Kingold Museum, (c) Imperial Springs

Imperial Springs China – Kingdom of Luxury

Written by: Jovanka Ristich
Date: 7th April 2016

Opulent, magnificent, luxurious and indulgent, regenerating, calming and healing – these are just some of the words that easily roll off the tongue when describing Imperial Springs.

To stay here is to enter the land of Xanadu where all your needs are taken care of, something Imperial Springs achieves with great aplomb thanks in part to its 10:1 staff to guest ratio.

Imperial Springs China, Jovanka Ristich overlooking the resort (c) iPR

Built in the regal architectural style of the Tang Dynasty, a period (618-907) when China was the most powerful and prosperous country in the world, Imperial Springs sits in the protective lap of the Phoenix Mountains on a private estate larger in size than Monaco, 2.8 million square meters to be precise.

In fact, like Monaco, Imperial Springs is akin to a kingdom itself, a kingdom dedicated to luxury and style, one protected by verdant mountains as far as the eye can see and eternally rejuvinated by thermal springs.

Imperial Springs China, villas and golf view

Imperial Springs China, view, (c) iPR

Located in the Guangdong Province near Guangzhou, this is China’s cleanest, greenest region. Benefitting from the lack of heavy industry, the air is pure and the thermal waters warm with renowned healing properties. For centuries emperors from the Ming and Qing dynasties have been coming here precisely for this reason.

On arrival, perfection, quality and attention to detail are in evidence everywhere, whether it be in the choice of building materials and furnishings, the design finishes and selection of tasteful one off items of art that can be found throughout the property. And, whilst guests may be oblivious to it, the principles of feng shui are strictly adhered to. Everything is in its place for a reason.

In tandem with feng shui, state of the art technology has also been harnessed to great benefit, nowhere more so than on the championship golf course which lays claim to amazing driverless golf buggies found virtually nowhere else in the world.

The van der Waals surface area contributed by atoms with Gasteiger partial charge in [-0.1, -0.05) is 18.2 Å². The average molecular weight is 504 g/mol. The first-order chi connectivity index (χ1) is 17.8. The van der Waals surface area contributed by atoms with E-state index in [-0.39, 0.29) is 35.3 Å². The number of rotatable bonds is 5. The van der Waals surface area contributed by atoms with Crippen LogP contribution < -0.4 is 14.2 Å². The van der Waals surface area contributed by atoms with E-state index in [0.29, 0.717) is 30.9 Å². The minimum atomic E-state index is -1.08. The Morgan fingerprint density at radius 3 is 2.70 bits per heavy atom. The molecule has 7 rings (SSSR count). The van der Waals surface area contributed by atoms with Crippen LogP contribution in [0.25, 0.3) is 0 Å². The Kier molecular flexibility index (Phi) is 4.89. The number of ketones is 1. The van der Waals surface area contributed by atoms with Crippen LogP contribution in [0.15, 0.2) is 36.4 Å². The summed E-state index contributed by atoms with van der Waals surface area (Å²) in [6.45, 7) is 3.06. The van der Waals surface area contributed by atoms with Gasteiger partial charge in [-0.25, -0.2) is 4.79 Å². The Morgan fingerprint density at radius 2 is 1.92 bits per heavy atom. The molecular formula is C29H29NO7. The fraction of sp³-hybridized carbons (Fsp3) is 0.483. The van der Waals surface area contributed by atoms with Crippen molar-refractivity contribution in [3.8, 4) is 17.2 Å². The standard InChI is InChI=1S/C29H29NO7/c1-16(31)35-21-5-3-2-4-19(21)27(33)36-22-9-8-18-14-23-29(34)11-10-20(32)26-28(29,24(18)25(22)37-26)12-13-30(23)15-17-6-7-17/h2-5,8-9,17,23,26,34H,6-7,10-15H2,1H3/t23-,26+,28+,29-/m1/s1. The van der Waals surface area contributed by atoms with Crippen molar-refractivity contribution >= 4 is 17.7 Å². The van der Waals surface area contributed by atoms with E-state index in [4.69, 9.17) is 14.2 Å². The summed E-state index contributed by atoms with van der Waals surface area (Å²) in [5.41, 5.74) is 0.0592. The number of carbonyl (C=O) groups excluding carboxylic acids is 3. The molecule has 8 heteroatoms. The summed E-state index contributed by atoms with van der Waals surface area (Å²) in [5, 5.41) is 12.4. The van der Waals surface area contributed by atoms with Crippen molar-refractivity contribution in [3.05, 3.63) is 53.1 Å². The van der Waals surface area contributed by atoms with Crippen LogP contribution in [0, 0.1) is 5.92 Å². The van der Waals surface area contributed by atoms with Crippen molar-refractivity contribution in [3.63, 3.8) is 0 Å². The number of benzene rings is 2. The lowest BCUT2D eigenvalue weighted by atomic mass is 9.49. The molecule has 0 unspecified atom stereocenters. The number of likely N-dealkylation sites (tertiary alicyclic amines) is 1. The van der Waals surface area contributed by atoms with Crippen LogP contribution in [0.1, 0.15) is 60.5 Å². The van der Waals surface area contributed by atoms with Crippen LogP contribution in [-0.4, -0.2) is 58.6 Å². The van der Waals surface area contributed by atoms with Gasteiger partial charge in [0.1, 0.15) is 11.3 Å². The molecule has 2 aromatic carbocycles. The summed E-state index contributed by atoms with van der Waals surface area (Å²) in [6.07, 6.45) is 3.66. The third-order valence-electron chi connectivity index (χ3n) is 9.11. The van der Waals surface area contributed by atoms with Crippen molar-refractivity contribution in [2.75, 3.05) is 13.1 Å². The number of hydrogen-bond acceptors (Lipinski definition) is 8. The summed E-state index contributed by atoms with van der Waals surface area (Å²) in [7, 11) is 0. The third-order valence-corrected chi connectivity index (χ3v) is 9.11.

Talking of which, I’m no golfer, but you don’t need to be an expert, or even a fan, to admire the fabulous Clubhouse building – surely there is no more beautiful Golf Clubhouse it the world? It provides an epic backdrop to the 27-hole course, the design of which was personally overseen by Colin Montgomerie.  I am also reliably informed by those in the know, that this is a wonderfully challenging course, the visual beauty of which can easily be appreciated.

Imperial Springs China, golf club

Today, a championship golf course, pampering spa, sublime cuisine, beautiful surroundings and flawless service – which in this case includes a personal golf buggy driving butler to take care of your every whim – are things discerning travellers come to expect from a luxury property. But how many can boast of having their own uniquely designed museum built to both preserve and reflect China’s awe inspiring cultural heritage? This is a museum, both in size and content, that would not feel out of place in any city in the world.

The unique design of the Kingold Museum was inspired by the shape of an ancient Chinese cool box. In the same way that a cool box preserves the food within it, so this museum was built to preserve centuries of Chinese artefacts, some of which were made 5,000 years BC.  Beautifully curated in chronological order so as to explain China’s cultural evolution, there is pottery and jade, bronze and enamel, calligraphy and ceramics. Over 20,000 items are stored here, 400 of which are displayed over three floors and 7,319 square meters.

Imperial Springs China, Kingold Museum

I am passionate about China’s cultural relics and am gratified to know that I have been able to make a small contribution in protecting, unearthing and propagating China’s historic culture.

These are the words of Dr Chau Chak Wing, the inspirational, pioneering businessman whose vision brought Imperial Springs and the Kingold Museum to life. An Australian/Chinese billionaire businessman and property developer, Dr Chau built Imperial Springs at a cost of £870 million.

But quite apart from creating a beautiful world class retreat, Dr Chau’s overarching vision is to bring together people from all walks of life so that they may exchange ideas and experiences inspired by beautiful surroundings, whether it be politicians attending on-site summits and conferences, or discerning travellers seeking refuge from the stresses of everyday life.

So, whether your primary motivation for travel is to quench a thirst for knowledge or more simply to recharge your batteries, Imperial Springs is there to grant any or all of your wishes.

How to get here:

Guangzhou can be accessed from Heathrow on direct flights with China Southern, via Dubai on Emirates or can be connected with through Hong Kong, Singapore or Bangkok with various airlines including Cathay Pacific, Singapore Airlines and Thai Airways. Direct flights take 12 hours.

Prices for Imperial Springs, a member of Small Luxury Hotels, start from £245 per night for a deluxe room and £425 per night for a suite. Prices are based on two people sharing on a bed and breakfast basis.


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